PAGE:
Monday, September 17, 2007

IT outsourcing boom has come and gone, study says

LARGE firms that have fueled the global information technology outsourcing boom and have put developing countries such as India and the Philippines on investors' radar screens are getting to be picky, according to a recent study.

"We do believe that the boom years for IT outsourcing growth have come and gone," said Brian Tumpowsky in a statement. "Buyers are learning to be more selective and strategic in the way they approach outsourcing and, as such, the pace of growth is slowing."

Tumpowsky is co-author of the 2006 Global IT Outsourcing Study conducted by Diamond Management and Technology Consultants (DMTC), a Chicago-based IT management consulting firm.

DMTC's study reveals that buyers are still prematurely terminating contracts, and questioning the value of onshore outsourcing. They are also struggling with the basics of determining what to outsource, measuring effectiveness and managing a global pool of resources.

Buyers are concerned about contract renegotiations, extensions and terminations to seek additional outsourcing opportunities.

In 2006, 8 percent of offshore buyers said they plan to decrease their levels of outsourcing over the next 12 months. This is compared to DMTC's previous study in 2004 in which none of the buyers said they would decrease the amount of outsourcing they were doing.

Firms are reining in outsourcing for three reasons: either they mistakenly outsourced a process or function that is core to their business and are now bringing those back in; their provider over-promised and under-delivered; or, the complexity of managing and measuring outsourcing projects and relationships overshadowed the benefits.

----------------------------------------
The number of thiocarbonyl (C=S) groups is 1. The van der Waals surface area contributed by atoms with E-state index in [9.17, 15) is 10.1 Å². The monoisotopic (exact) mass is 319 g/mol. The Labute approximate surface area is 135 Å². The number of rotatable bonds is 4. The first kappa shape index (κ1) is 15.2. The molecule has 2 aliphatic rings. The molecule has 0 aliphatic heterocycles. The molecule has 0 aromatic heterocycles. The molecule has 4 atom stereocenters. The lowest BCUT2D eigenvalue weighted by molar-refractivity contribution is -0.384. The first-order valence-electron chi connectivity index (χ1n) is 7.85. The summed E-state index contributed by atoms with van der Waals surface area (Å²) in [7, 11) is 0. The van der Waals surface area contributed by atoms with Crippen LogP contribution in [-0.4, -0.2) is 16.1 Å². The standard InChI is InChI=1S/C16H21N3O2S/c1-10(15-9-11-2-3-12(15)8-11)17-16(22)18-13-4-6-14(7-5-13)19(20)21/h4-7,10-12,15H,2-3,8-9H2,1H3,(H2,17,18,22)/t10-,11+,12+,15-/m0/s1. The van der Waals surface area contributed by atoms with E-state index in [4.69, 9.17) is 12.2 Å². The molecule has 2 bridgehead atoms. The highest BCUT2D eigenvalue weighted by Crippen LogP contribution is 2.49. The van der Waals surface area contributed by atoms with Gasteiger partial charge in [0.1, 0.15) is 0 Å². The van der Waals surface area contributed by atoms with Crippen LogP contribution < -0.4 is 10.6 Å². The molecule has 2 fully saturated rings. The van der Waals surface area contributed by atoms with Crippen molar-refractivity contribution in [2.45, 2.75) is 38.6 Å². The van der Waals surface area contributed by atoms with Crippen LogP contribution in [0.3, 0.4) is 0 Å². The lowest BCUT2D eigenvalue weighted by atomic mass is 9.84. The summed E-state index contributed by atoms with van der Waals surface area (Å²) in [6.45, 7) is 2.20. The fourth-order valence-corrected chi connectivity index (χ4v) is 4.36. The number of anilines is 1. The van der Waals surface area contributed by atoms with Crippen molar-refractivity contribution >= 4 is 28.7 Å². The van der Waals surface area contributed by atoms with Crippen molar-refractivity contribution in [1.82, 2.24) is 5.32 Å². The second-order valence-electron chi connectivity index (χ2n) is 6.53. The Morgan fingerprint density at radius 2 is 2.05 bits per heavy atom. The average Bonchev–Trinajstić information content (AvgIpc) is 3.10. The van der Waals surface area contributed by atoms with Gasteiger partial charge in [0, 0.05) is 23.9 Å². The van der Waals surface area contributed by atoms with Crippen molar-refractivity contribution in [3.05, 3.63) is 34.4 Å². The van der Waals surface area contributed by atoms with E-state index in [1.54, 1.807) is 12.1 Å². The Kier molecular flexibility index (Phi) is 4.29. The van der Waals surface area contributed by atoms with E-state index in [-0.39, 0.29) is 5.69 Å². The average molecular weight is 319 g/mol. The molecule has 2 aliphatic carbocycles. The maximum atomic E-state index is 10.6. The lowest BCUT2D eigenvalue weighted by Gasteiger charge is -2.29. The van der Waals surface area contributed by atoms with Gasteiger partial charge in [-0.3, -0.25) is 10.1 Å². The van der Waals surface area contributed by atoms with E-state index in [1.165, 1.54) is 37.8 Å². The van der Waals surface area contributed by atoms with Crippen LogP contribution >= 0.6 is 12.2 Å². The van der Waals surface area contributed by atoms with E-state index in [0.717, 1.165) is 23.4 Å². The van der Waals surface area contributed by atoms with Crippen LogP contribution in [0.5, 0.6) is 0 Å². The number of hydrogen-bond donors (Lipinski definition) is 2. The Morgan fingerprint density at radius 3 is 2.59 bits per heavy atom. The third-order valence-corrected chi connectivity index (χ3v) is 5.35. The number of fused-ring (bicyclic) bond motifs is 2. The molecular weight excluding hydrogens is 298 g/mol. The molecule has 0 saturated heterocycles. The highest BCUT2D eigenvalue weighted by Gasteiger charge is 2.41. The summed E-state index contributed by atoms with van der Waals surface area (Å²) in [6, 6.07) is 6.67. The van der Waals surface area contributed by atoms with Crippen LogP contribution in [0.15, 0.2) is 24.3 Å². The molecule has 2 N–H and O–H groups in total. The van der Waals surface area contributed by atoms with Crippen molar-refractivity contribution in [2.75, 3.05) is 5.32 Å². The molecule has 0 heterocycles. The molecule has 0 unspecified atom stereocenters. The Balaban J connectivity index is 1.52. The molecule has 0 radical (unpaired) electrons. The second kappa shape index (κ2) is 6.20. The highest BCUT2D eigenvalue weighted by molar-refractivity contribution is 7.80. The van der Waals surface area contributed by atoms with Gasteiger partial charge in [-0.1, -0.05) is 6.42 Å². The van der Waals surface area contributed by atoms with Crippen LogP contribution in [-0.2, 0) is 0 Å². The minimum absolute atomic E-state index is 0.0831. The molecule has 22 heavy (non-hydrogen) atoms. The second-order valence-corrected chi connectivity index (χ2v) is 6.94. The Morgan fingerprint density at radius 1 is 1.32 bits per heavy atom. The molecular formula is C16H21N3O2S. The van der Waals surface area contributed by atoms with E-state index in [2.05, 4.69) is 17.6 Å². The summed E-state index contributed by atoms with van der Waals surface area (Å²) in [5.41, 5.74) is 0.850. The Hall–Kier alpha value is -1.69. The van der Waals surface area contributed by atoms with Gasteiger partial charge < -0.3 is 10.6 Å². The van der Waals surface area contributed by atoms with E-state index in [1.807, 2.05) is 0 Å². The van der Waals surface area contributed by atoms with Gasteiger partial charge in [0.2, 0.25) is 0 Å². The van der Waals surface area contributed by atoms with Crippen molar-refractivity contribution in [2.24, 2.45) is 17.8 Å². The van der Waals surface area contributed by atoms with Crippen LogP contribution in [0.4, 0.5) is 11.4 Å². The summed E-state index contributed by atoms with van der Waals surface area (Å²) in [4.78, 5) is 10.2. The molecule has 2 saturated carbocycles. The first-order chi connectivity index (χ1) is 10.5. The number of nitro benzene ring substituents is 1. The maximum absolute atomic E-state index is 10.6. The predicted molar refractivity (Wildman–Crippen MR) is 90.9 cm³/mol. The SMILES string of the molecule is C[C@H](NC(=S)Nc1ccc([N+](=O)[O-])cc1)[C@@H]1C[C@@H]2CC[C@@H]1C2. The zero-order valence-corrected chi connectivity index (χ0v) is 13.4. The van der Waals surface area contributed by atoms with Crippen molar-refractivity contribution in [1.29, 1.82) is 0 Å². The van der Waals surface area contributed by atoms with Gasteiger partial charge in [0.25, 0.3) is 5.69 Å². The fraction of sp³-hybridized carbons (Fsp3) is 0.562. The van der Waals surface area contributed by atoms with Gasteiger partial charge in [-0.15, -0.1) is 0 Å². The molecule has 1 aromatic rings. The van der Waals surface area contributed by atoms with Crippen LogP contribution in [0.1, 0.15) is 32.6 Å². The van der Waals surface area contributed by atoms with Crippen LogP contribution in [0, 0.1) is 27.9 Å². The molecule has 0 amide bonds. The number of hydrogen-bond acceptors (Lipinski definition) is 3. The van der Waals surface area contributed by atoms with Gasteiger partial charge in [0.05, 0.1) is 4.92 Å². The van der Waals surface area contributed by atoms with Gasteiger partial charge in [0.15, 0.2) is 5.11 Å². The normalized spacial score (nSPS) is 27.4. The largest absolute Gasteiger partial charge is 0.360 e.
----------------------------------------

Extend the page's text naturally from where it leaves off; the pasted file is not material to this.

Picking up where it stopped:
This however does not signal the death knell for IT outsourcing.

DMTC said the industry is alive and will continue to grow well into the future, although at a slower pace.

The pace of growth has declined significantly over the past several years. In 2004, 86 percent of all buyers told DMTC that they were going to increase their level of offshore outsourcing--albeit at a slower pace than in years past. By 2005, that number had slipped to 70 percent and currently sits at an all-time low of 64 percent.

The good news is, overall, the percentage of buyers satisfied with their IT outsourcing decisions remains quite high, with 71 percent of buyers saying they were happy with their offshore providers. In 2005, the offshore satisfaction rate was only 62 percent.

The study polled hundreds of senior executives mainly based in the United States and Europe and studied industry trends over the past 12 months in the areas of spending, buyer satisfaction, outsourcing impact and leadership of the changing outsourcing market.